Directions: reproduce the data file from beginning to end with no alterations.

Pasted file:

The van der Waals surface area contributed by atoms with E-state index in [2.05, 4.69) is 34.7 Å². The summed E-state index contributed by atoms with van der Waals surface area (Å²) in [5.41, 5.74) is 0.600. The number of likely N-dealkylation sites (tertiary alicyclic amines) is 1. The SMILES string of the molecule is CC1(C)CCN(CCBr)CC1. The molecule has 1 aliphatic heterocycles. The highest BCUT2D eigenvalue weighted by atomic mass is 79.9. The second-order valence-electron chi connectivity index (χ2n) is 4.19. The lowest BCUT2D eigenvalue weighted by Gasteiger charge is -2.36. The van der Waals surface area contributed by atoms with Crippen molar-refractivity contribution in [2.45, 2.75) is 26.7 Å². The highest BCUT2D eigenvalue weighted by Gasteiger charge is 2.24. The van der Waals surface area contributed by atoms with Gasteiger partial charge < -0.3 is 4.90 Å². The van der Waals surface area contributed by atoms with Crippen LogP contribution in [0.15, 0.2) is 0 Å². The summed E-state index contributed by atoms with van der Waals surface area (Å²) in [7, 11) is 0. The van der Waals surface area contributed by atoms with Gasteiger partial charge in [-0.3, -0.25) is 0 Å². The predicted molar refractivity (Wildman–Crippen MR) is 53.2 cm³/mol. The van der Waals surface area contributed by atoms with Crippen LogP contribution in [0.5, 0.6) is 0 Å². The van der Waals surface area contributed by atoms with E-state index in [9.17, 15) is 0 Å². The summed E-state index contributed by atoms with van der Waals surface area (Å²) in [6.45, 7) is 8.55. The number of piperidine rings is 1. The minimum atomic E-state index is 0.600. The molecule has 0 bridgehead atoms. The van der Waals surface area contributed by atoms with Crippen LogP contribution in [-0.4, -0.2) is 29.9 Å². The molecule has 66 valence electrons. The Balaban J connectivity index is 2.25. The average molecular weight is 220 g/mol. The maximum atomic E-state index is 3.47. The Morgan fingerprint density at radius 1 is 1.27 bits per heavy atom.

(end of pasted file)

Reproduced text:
The van der Waals surface area contributed by atoms with E-state index in [2.05, 4.69) is 34.7 Å². The summed E-state index contributed by atoms with van der Waals surface area (Å²) in [5.41, 5.74) is 0.600. The number of likely N-dealkylation sites (tertiary alicyclic amines) is 1. The SMILES string of the molecule is CC1(C)CCN(CCBr)CC1. The molecule has 1 aliphatic heterocycles. The highest BCUT2D eigenvalue weighted by atomic mass is 79.9. The second-order valence-electron chi connectivity index (χ2n) is 4.19. The lowest BCUT2D eigenvalue weighted by Gasteiger charge is -2.36. The van der Waals surface area contributed by atoms with Crippen molar-refractivity contribution in [2.45, 2.75) is 26.7 Å². The highest BCUT2D eigenvalue weighted by Gasteiger charge is 2.24. The van der Waals surface area contributed by atoms with Gasteiger partial charge < -0.3 is 4.90 Å². The van der Waals surface area contributed by atoms with Crippen LogP contribution in [0.15, 0.2) is 0 Å². The summed E-state index contributed by atoms with van der Waals surface area (Å²) in [7, 11) is 0. The van der Waals surface area contributed by atoms with Gasteiger partial charge in [-0.3, -0.25) is 0 Å². The predicted molar refractivity (Wildman–Crippen MR) is 53.2 cm³/mol. The van der Waals surface area contributed by atoms with Crippen LogP contribution in [0.5, 0.6) is 0 Å². The van der Waals surface area contributed by atoms with E-state index in [9.17, 15) is 0 Å². The summed E-state index contributed by atoms with van der Waals surface area (Å²) in [6.45, 7) is 8.55. The number of piperidine rings is 1. The minimum atomic E-state index is 0.600. The molecule has 0 bridgehead atoms. The van der Waals surface area contributed by atoms with Crippen LogP contribution in [-0.4, -0.2) is 29.9 Å². The molecule has 66 valence electrons. The Balaban J connectivity index is 2.25. The average molecular weight is 220 g/mol. The maximum atomic E-state index is 3.47. The Morgan fingerprint density at radius 1 is 1.27 bits per heavy atom.